“Neither slavery nor involuntary servitude, except as a punishment for crime whereof the partyshall have been duly convicted, shall exist nor any place subject to their jurisdiction.” Hence, conviction acts as an exception to the involuntary servitude prohibition. Draft of the Chapter of Fundamental Rights in India, clause 11, also indicates the same: the intent of the Constitution-makers was not to include work done by prisoners without pay in the ambit of “forced labour”. The Court considered upon the view that if the prisoners and their labour were to be considered under Article 23(1), no exception would be accorded by Article 23(2) as there is no rational public purpose involved. A prisoner undergoing hard labour cannot come under the category of a ‘begar’ or ‘other similar forms of forced labour’ owing to the fact that a Court of competent has awarded him the punishment. The Court does not bar the payment of wages of wages to them for beneficial purposes, or otherwise. The Court found that it is legal to employ in labuor, those who are convicted and punished with rigorous imprisonment—with or without consent.

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Imperatives and directives were laid down by the Court to the State to pay equitable wages to the prisoners. For recommendation, a wage fixation body was directed to be constituted. The requirement of a law to ascertain the amount of wages as compensation, and the portion to go to the dependents was realized and hence, the Court issued directions to State to make a law. The law could constitute a Prison Fund and appropriation of the amounts to the payment of compensation to the victim.


This judgment, delivered by a three judge-bench, in which two judges deliver separate but judgments, along with the Chief Justice concurring with both of them, offers an insight to all the aspects of this debate going on (then) in every state of the country. The author is in complete harmony with the decision of the Court, and in fact considers it an example of accuracy of law and judgment.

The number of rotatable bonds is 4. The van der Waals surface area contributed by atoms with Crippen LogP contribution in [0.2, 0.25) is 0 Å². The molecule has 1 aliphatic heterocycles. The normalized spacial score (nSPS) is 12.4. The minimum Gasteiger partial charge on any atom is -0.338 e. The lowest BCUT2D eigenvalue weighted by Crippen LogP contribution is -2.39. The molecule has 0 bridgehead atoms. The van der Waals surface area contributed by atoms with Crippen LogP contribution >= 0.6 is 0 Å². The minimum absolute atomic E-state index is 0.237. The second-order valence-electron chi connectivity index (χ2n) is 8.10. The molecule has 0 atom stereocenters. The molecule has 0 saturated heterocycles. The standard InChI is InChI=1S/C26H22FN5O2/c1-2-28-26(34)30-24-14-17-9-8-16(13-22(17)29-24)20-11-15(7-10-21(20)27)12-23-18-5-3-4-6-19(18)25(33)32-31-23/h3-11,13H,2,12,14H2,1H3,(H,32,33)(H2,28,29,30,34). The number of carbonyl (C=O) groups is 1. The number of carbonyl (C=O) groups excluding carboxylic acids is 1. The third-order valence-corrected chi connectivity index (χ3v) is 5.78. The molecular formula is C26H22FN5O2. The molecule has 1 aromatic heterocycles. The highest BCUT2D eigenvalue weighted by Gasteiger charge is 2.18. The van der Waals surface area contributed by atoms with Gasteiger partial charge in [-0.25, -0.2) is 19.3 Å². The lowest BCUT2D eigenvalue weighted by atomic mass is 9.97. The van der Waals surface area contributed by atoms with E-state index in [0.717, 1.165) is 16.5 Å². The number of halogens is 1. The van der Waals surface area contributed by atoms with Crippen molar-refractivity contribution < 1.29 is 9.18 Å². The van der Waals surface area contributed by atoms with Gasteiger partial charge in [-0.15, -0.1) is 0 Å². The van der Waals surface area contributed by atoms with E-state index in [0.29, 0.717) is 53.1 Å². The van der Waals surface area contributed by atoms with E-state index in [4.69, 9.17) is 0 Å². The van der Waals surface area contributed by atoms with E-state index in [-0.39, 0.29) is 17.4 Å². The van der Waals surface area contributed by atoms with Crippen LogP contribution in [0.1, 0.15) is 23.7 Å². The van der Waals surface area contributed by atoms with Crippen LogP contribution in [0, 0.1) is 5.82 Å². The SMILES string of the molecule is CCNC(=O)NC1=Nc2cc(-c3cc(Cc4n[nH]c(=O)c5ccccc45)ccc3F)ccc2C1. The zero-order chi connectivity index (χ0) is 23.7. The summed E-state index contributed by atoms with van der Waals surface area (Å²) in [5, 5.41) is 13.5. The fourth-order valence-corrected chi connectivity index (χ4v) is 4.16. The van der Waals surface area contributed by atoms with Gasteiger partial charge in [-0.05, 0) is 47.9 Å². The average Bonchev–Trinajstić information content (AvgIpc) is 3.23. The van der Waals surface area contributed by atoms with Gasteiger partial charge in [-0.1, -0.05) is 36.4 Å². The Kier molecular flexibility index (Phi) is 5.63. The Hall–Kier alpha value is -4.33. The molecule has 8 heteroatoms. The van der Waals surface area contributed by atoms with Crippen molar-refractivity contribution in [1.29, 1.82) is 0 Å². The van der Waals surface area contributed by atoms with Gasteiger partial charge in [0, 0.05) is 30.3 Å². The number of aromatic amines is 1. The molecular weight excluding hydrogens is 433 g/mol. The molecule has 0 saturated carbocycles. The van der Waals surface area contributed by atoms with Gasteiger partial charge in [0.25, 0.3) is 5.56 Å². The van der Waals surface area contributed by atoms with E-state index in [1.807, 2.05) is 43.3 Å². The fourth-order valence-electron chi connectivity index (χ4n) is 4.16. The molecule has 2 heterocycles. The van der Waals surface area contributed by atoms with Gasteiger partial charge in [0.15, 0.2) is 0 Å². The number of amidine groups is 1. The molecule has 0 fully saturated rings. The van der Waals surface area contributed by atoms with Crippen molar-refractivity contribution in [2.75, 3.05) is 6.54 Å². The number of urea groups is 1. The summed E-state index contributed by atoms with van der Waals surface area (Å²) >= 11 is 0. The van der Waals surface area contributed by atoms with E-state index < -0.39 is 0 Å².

In addition to various Human Right Conventions, the Court referred to Constitutional Assembly Debates, in order to maintain the balance of reason and the case. Unable to provide the status of Fundamental Right to the wages of the prisoners, the Court still goes on to make the picture clear, whereas the Human Rights are concerned.

Having dealt in details about the prison-population, in which the maximum portion is of under-trial prisoners, the Court has found that the prisoners who are of concern in the present case are very few (after having excluded the convicts undergoing simple imprisonment). However, this did not deter the Court from critically analyzing the issue. Neither did the fact that this payment of wages in prisons would attract the unemployed section of the country to commit crimes in hope of employment.

In the section of orders of the Court, a limited time-mandate accorded by the Courts seems to be feasible, as the major lacuna has occurred on the part of the Legislature.

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Prisoner rights should not become a casualty in want of appropriate legislation. Imprisonment is in itself a punishment, and the myth that punishment is given after one goes to jail needs to be busted. As a penalty for the wrong actions, they have been deprived of their Fundamental Right to life and personal liberty. Other than this, Article 19(1)(g) of the prisoners remains intact. Since the taxes paid by the citizens of the country maintain the living conditions of the prisoners, the word “livelihood” is not applicable here. However, the right to earn wages and have a professional identity remains with them. Moreover, the dignity of the individual is the aspect that makes a human life complete. Notwithstanding the intent of the Constitutional Assembly, dignity cannot be compromised with. Depriving him of this would mean depriving the prisoner of the basic aspect of human life.